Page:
On December 1, 2003, the International Centre for Missing & Exploited Children (ICMEC) held its first international law-enforcement training program on investigating online crimes against children. The Conference on Computer-Facilitated Crimes Against Children was conducted over four days at the headquarters of Interpol, an international police organization, in Lyon, France. Law enforcement representatives from 41 countries came together to receive training on investigating online child predators, collecting evidence and computer forensic information, and seeking private industry support in child exploitation investigations.
“This type of criminal activity is an international issue transcending borders and jurisdictions,” said Ruben Rodriguez, director of Domestic and International Law Enforcement Affairs at ICMEC and one of the organizers of the conference. “One of ICMEC’s mandates is to bring to law enforcement the tools necessary to assist them in their investigations of crimes being perpetrated against our world’s children. This course is designed to aid law enforcement in the development of those skills necessary to address this type of crime,” he continued.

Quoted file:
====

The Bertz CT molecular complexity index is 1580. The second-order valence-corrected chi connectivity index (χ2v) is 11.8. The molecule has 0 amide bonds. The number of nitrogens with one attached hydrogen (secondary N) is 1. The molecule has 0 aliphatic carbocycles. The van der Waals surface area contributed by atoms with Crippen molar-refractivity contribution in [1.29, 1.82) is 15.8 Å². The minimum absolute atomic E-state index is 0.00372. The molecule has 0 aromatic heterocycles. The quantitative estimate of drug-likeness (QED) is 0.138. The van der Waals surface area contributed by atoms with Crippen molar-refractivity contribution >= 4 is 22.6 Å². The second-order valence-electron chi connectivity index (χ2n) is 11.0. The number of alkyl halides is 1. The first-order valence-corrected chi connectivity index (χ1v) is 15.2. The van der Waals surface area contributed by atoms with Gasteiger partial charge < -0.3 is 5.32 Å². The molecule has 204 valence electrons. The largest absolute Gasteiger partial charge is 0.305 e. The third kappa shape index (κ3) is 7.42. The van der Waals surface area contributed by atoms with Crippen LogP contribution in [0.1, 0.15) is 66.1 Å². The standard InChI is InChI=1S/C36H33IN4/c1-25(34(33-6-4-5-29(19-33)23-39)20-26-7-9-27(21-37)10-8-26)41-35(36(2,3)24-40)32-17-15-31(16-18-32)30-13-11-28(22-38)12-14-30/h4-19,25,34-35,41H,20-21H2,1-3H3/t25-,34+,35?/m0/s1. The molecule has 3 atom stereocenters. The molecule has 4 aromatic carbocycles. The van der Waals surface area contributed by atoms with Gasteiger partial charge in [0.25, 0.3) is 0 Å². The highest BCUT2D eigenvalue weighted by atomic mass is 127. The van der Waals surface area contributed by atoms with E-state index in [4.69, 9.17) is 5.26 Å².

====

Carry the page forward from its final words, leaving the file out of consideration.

This conference identified the great need for law enforcement education about these crimes in all parts of the world. ICMEC has received numerous invitations to conduct similar training seminars in 2004 and beyond. Regions in which the training will take place include Central America, Australia and New Zealand, South East Asia, and Eastern Europe. Countries in South America and Southern Africa have also expressed strong interest.
Initial funding for this series of training programs was part of a generous contribution from Microsoft. Microsoft’s support is one of many efforts the company is making to help safeguard the children of the world online.